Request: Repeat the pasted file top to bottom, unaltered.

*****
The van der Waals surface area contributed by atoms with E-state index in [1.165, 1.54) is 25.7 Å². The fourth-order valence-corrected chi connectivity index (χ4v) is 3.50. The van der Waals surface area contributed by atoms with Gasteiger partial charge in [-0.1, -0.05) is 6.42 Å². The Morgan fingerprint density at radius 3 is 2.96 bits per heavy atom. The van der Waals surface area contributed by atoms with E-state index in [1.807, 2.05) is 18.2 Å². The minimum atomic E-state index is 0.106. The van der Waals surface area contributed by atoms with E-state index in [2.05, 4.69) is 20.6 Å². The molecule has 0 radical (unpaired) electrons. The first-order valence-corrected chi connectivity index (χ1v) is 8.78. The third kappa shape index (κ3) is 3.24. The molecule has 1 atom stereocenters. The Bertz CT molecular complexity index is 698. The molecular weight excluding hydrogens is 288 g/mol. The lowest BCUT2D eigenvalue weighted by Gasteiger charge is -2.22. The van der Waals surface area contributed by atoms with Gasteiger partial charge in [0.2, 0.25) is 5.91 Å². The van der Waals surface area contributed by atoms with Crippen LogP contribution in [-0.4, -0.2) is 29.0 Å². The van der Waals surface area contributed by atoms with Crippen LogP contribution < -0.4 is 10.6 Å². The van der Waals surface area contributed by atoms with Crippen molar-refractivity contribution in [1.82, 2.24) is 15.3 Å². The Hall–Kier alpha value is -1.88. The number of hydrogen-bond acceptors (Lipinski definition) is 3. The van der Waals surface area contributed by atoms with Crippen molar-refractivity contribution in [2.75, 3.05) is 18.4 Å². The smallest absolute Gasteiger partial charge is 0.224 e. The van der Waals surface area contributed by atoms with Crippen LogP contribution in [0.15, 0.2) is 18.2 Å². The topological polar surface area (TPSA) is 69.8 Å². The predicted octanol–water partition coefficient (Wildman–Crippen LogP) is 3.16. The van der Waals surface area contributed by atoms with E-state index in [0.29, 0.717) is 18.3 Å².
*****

The van der Waals surface area contributed by atoms with E-state index in [1.165, 1.54) is 25.7 Å². The fourth-order valence-corrected chi connectivity index (χ4v) is 3.50. The van der Waals surface area contributed by atoms with Gasteiger partial charge in [-0.1, -0.05) is 6.42 Å². The Morgan fingerprint density at radius 3 is 2.96 bits per heavy atom. The van der Waals surface area contributed by atoms with E-state index in [1.807, 2.05) is 18.2 Å². The minimum atomic E-state index is 0.106. The van der Waals surface area contributed by atoms with E-state index in [2.05, 4.69) is 20.6 Å². The molecule has 0 radical (unpaired) electrons. The first-order valence-corrected chi connectivity index (χ1v) is 8.78. The third kappa shape index (κ3) is 3.24. The molecule has 1 atom stereocenters. The Bertz CT molecular complexity index is 698. The molecular weight excluding hydrogens is 288 g/mol. The lowest BCUT2D eigenvalue weighted by Gasteiger charge is -2.22. The van der Waals surface area contributed by atoms with Gasteiger partial charge in [0.2, 0.25) is 5.91 Å². The van der Waals surface area contributed by atoms with Crippen LogP contribution in [-0.4, -0.2) is 29.0 Å². The van der Waals surface area contributed by atoms with Crippen LogP contribution < -0.4 is 10.6 Å². The van der Waals surface area contributed by atoms with Crippen molar-refractivity contribution in [1.82, 2.24) is 15.3 Å². The Hall–Kier alpha value is -1.88. The number of hydrogen-bond acceptors (Lipinski definition) is 3. The van der Waals surface area contributed by atoms with Crippen molar-refractivity contribution in [2.75, 3.05) is 18.4 Å². The smallest absolute Gasteiger partial charge is 0.224 e. The van der Waals surface area contributed by atoms with Crippen LogP contribution in [0.15, 0.2) is 18.2 Å². The topological polar surface area (TPSA) is 69.8 Å². The predicted octanol–water partition coefficient (Wildman–Crippen LogP) is 3.16. The van der Waals surface area contributed by atoms with E-state index in [0.29, 0.717) is 18.3 Å².